News publications and other organizations are encouraged to reuse Direct Relief-published content for free under a Creative Commons License (Attribution-Non-Commercial-No Derivatives 4.0 International), given the republisher complies with the requirements identified below.

When republishing:

  • Include a byline with the reporter’s name and Direct Relief in the following format: "Author Name, Direct Relief." If attribution in that format is not possible, include the following language at the top of the story: "This story was originally published by Direct Relief."
  • If publishing online, please link to the original URL of the story.
  • Maintain any tagline at the bottom of the story.
  • With Direct Relief's permission, news publications can make changes such as localizing the content for a particular area, using a different headline, or shortening story text. To confirm edits are acceptable, please check with Direct Relief by clicking this link.
  • If new content is added to the original story — for example, a comment from a local official — a note with language to the effect of the following must be included: "Additional reporting by [reporter and organization]."
  • If republished stories are shared on social media, Direct Relief appreciates being tagged in the posts:
    • Twitter (@DirectRelief)
    • Facebook (@DirectRelief)
    • Instagram (@DirectRelief)

Republishing Images:

Unless stated otherwise, images shot by Direct Relief may be republished for non-commercial purposes with proper attribution, given the republisher complies with the requirements identified below.

  • Maintain correct caption information.
  • Credit the photographer and Direct Relief in the caption. For example: "First and Last Name / Direct Relief."
  • Do not digitally alter images.

Direct Relief often contracts with freelance photographers who usually, but not always, allow their work to be published by Direct Relief’s media partners. Contact Direct Relief for permission to use images in which Direct Relief is not credited in the caption by clicking here.

Other Requirements:

  • Do not state or imply that donations to any third-party organization support Direct Relief's work.
  • Republishers may not sell Direct Relief's content.
  • Direct Relief's work is prohibited from populating web pages designed to improve rankings on search engines or solely to gain revenue from network-based advertisements.
  • Advance permission is required to translate Direct Relief's stories into a language different from the original language of publication. To inquire, contact us here.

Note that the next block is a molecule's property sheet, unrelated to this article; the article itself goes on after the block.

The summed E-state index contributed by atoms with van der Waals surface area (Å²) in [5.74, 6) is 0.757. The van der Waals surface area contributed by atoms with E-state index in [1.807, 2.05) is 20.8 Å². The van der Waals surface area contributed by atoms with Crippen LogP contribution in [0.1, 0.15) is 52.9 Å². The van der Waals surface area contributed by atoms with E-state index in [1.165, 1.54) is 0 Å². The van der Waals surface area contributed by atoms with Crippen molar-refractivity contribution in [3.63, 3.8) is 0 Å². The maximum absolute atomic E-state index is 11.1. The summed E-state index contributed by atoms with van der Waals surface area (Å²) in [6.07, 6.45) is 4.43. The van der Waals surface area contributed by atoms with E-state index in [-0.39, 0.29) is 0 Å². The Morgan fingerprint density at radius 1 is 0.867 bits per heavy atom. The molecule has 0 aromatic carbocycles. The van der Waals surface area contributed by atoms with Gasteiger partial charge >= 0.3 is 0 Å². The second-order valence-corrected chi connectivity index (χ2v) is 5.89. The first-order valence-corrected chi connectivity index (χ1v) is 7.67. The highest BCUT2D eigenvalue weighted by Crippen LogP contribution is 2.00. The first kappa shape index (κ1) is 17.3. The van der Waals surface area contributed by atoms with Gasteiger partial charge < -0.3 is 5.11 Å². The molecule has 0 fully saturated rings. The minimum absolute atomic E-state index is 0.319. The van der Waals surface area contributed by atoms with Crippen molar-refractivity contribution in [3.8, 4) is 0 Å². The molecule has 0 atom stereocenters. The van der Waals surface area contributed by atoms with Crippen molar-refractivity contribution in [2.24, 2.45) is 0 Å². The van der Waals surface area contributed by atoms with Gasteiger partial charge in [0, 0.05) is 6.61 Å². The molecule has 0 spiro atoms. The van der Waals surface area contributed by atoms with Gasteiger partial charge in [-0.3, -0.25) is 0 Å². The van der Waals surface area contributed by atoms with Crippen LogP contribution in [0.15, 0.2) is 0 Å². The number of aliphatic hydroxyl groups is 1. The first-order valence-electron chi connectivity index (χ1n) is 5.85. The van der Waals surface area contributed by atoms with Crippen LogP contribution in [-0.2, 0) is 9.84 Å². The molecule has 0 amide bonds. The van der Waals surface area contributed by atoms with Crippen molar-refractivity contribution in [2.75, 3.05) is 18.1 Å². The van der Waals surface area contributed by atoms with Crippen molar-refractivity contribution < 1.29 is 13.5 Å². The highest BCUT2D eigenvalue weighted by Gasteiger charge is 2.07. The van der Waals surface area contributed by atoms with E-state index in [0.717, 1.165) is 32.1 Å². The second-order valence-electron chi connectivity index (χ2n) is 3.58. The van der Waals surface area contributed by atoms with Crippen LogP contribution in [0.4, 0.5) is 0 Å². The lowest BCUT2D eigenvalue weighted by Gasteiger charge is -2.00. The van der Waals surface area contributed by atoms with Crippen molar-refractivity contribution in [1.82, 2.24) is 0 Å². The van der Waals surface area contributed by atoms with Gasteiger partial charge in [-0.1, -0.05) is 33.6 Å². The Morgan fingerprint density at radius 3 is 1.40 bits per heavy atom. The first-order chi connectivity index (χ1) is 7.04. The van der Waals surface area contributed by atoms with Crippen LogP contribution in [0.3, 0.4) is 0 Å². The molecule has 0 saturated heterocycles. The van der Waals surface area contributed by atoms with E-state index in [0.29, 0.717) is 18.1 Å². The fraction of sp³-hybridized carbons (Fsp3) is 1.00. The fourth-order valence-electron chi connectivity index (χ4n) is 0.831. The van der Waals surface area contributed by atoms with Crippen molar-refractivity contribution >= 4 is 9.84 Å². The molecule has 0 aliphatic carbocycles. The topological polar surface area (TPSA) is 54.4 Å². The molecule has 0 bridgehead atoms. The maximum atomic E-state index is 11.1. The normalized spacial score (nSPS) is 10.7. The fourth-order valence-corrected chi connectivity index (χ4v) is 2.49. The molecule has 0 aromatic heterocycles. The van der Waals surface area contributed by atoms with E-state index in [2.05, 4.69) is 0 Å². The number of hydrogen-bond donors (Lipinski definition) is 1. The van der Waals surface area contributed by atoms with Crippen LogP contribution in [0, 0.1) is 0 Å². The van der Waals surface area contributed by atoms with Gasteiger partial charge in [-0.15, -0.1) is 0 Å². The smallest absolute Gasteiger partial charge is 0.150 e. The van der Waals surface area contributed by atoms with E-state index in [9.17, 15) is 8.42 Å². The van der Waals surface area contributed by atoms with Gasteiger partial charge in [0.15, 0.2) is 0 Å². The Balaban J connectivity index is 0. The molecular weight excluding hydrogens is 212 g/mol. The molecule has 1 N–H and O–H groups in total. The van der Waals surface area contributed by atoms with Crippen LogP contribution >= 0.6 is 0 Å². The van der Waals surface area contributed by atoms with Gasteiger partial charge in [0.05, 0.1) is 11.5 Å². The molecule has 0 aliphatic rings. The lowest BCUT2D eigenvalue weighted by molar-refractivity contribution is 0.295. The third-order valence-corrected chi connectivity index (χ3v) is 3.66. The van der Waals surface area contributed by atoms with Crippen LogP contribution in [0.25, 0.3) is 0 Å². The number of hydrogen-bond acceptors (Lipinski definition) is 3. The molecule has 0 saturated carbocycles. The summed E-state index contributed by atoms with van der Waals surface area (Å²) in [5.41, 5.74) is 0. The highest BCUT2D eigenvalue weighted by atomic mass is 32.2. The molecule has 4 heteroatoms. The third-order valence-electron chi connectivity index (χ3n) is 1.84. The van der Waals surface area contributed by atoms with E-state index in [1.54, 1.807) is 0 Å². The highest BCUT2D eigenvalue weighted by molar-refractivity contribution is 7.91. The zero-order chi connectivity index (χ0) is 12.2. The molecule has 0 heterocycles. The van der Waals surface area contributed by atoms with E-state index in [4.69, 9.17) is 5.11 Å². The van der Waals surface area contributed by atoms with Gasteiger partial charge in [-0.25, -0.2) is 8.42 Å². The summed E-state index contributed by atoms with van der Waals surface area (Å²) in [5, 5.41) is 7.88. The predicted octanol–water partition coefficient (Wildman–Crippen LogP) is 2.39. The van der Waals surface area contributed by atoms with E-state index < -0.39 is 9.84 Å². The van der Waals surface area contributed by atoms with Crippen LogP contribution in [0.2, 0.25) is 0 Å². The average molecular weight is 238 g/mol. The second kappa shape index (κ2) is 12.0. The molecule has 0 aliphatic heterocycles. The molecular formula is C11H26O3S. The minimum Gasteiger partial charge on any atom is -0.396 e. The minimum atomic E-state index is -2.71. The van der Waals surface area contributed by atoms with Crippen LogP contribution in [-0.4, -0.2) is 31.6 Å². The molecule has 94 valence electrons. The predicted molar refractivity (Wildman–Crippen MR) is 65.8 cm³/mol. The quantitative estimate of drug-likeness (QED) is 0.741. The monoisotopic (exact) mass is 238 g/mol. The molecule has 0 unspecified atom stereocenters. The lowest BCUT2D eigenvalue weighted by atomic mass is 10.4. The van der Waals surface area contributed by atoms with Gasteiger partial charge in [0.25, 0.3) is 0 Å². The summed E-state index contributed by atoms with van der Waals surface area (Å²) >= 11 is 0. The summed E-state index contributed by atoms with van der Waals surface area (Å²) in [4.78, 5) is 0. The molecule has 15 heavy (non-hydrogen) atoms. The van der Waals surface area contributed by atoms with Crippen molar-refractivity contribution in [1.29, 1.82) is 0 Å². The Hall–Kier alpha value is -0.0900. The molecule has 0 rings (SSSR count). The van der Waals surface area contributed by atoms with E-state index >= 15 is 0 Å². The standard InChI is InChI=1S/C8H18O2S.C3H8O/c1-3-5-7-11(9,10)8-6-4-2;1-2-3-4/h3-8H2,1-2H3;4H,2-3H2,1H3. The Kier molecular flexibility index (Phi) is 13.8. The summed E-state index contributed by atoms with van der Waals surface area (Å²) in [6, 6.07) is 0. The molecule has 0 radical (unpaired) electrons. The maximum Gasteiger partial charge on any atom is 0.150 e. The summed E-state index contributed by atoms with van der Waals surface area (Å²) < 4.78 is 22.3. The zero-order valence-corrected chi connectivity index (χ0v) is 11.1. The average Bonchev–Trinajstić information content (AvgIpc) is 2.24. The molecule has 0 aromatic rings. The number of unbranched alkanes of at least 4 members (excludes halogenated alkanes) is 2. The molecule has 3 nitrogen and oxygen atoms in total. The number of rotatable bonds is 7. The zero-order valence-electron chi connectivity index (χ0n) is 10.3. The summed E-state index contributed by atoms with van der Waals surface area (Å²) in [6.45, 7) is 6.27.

• If Direct Relief requests a change to or removal of republished Direct Relief content from a site or on-air, the republisher must comply.

For any additional questions about republishing Direct Relief content, please email the team here.

The Global Measles Epidemic Isn’t (Just) About Measles

Strong health systems, along with immunization efforts, are key to fighting disease around the world.



Measles, once a common and deadly childhood illness which had been declared “eliminated” from many parts of the world including the United States, Canada and Europe nearly two decades ago, is back on the global health agenda.   Measles cases globally rose nearly 300 percent in the first quarter of 2019 as compared with the first quarter of 2018, according to surveillance data covering 190 countries released last week from the World Health Organization.

Over 112,000 cases were reported to start this year, as opposed to just over 28,000 from the beginning of 2018. That year likewise saw a significant gain as compared to 2017. Although still not close to the shocking levels of the mid-20th century, when tens of millions of children were infected and millions died, the trend for new measles infections seems to be inexorably and frustratingly on the rise.

This trend places children under the age of 10, particularly in poor and conflict-affected parts of the world, at increasing levels of entirely avoidable risk.

The Global Measles Resurgence

One of the most common explanations in the media for the measles resurgence has to do with a set of beliefs promoting reluctance to follow through with childhood vaccinations. The WHO earlier this year labeled this emerging reluctance one of the world’s “top ten” threats to global health.

The spread of misinformation about childhood vaccination is leading to a wave of what the World Health Organization calls “vaccine hesitancy.” Over time, declining tendencies to follow through on evidence-based public health recommendations may threaten long-established successful practices, which have improved the health of children since the mid-20th century.

In parts of California, New York and Washington State, for instance, there is evidence that relatively small outbreaks have been correlated with reduced vaccination rates due to anti-vaccine misinformation combined with novel introduction of the virus, often through travelers.

Globally, however, how can the disease’s resurgence be explained? Without question, the world needs to remain vigilant to any possibilities that the consensus around childhood vaccination may be undermined over time by rising “vaccine hesitancy.” However, large numbers of people around the world are still not able to access the vaccinations they both want and need.

Measles, Conflict and Health Systems

In addition to the effect of vaccine hesitancy, we need look no further than the WHO’s own country-level data on the locations and growth trends of measles cases.